Question: Can you name the industry that has been in existence for barely 40 years, yet accounted for almost $25 billion in 2011 consumer sales alone? If you guessed video games, thanks for reading the title.
The fact is that in an incredibly short time the video game industry has grown from the curious fascination of ‘Pong’ in 1972 into one of the true behemoths of consumer entertainment today. With the 2013 Electronic Entertainment Expo (E3) set to kick off next week—hot on the heels of new console announcements from Sony and Microsoft—we are yet again on the precipice of another milestone in video game history and will look to see how brands can ingrain themselves into such a massive consumer space today and in the future.
Over the past few months Sony has announced the PS4 and Microsoft introduced the Xbox One, the eighth generation of consoles and the first new group of consoles in about eight years (Nintendo’s Wii U, the successor to the Wii, was released in late 2012). The overall technology is impressive as both companies are bringing a plethora of new possibilities to the table. Particularly worth noting is the PlayStation App, which plans to utilize the “second screen” experience in game, in real time and Microsoft’s multiple advancements with Kinect, such as heart rate tracking and advanced voice control. We can also expect both companies to push even harder on becoming the entertainment hub of the household, providing apps, movies and internet access that will look to rival not just each other but products like Apple TV, Roku and Google TV.
So what do these developments mean for brands? Game advertising has been going on for years—the NBA 2K series is flush with in-game sneakers from the likes of Jordan and Adidas, racing games such as Burnout show ads on billboards and even President Obama has gotten in on the act, buying virtual ad space from Electronic Arts during the last two election cycles. And we haven’t even mentioned how brands have quickly taken advantage of the explosion in the mobile/casual games market, including Taylor clients like Friskies and Captain Morgan. But the gaming industry, like all technology, moves fast, and it’s up to our industry and our brand partners to capitalize and deliver a positive consumer experience.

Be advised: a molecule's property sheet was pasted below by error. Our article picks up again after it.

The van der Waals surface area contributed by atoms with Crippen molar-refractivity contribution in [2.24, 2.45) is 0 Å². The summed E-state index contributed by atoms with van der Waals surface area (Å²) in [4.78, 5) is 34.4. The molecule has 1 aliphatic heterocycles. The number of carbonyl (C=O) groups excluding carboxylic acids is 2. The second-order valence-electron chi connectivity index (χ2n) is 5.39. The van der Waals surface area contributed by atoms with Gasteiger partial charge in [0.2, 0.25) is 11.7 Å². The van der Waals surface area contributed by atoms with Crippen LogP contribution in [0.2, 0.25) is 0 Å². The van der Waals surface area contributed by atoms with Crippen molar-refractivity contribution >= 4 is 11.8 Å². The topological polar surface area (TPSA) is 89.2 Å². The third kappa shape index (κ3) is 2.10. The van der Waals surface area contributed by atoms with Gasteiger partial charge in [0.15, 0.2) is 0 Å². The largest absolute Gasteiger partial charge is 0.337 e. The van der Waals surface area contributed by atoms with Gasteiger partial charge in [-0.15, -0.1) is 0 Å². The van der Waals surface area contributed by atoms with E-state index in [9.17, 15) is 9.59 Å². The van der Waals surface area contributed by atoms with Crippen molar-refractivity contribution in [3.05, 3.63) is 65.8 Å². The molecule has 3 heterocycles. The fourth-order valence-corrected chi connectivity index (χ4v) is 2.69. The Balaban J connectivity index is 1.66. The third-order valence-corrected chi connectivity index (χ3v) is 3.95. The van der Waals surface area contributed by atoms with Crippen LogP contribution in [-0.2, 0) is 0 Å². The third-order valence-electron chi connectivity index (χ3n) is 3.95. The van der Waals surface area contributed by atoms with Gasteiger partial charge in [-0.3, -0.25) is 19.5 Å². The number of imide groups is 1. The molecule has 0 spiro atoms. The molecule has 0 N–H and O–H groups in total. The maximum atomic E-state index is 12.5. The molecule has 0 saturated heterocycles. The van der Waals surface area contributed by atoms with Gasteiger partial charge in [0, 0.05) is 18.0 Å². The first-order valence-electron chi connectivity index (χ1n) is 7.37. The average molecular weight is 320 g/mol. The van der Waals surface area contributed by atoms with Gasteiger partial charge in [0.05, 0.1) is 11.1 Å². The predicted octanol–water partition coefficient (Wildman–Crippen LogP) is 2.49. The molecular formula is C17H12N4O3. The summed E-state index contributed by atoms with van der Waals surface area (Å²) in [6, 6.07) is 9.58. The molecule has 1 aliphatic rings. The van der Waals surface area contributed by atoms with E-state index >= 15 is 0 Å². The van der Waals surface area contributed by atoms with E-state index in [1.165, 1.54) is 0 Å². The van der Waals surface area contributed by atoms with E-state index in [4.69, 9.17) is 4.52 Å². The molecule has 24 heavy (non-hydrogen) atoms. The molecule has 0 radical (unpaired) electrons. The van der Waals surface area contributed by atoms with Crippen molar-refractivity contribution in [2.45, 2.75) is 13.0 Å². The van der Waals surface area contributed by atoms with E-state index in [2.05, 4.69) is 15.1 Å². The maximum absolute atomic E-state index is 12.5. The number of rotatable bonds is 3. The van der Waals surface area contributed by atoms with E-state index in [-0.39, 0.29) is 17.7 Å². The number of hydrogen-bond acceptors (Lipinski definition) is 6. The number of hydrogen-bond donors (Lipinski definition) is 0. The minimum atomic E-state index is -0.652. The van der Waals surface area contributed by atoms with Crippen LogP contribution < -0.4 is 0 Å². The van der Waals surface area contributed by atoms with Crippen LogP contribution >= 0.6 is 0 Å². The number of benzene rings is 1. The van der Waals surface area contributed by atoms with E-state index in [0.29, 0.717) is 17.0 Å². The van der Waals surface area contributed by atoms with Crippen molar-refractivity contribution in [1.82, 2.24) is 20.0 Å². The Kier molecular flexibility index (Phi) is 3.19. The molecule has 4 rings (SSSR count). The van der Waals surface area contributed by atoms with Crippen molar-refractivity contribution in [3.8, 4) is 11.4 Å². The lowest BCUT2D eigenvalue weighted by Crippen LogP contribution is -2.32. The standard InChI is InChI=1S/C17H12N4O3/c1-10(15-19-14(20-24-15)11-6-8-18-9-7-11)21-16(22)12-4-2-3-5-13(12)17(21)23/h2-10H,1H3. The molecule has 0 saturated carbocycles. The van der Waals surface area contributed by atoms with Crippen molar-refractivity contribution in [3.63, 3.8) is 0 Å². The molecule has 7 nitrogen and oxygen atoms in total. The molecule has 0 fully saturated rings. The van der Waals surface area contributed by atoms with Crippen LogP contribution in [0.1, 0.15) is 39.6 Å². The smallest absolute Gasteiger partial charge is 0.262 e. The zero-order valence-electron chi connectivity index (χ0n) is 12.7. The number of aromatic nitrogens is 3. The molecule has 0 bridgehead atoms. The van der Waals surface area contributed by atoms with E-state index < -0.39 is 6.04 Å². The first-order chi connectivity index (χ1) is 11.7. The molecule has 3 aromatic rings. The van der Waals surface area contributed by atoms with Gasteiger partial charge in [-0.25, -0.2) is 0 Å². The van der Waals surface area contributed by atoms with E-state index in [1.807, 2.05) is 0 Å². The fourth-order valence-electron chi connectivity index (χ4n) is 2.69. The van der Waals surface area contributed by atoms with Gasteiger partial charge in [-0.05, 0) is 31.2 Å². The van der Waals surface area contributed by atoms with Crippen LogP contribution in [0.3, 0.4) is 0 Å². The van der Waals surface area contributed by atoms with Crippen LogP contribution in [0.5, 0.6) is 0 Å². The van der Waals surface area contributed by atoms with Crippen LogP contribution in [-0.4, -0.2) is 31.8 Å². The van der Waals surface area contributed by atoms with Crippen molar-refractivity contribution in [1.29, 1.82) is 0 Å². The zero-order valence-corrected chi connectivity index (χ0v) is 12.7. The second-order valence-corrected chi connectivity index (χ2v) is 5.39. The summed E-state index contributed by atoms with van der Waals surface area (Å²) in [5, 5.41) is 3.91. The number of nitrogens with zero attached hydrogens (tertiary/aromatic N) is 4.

New gaming technology is always striving to be more immersive with advancements like better graphics and motion control. The idea is to make the player feel a part of the experience as much as possible, and from a brand’s perspective it becomes an incredibly enticing and valuable way to reach the consumer. With a massive segment of the population now ‘gamers’ (according to the ESA, the average gamer is 30 years old and 47% of all gamers are women) all eyes will be on E3 come June 11 to learn more about the next big step in gaming and how brands can utilize these platforms to reach their consumers now and in the immediate future.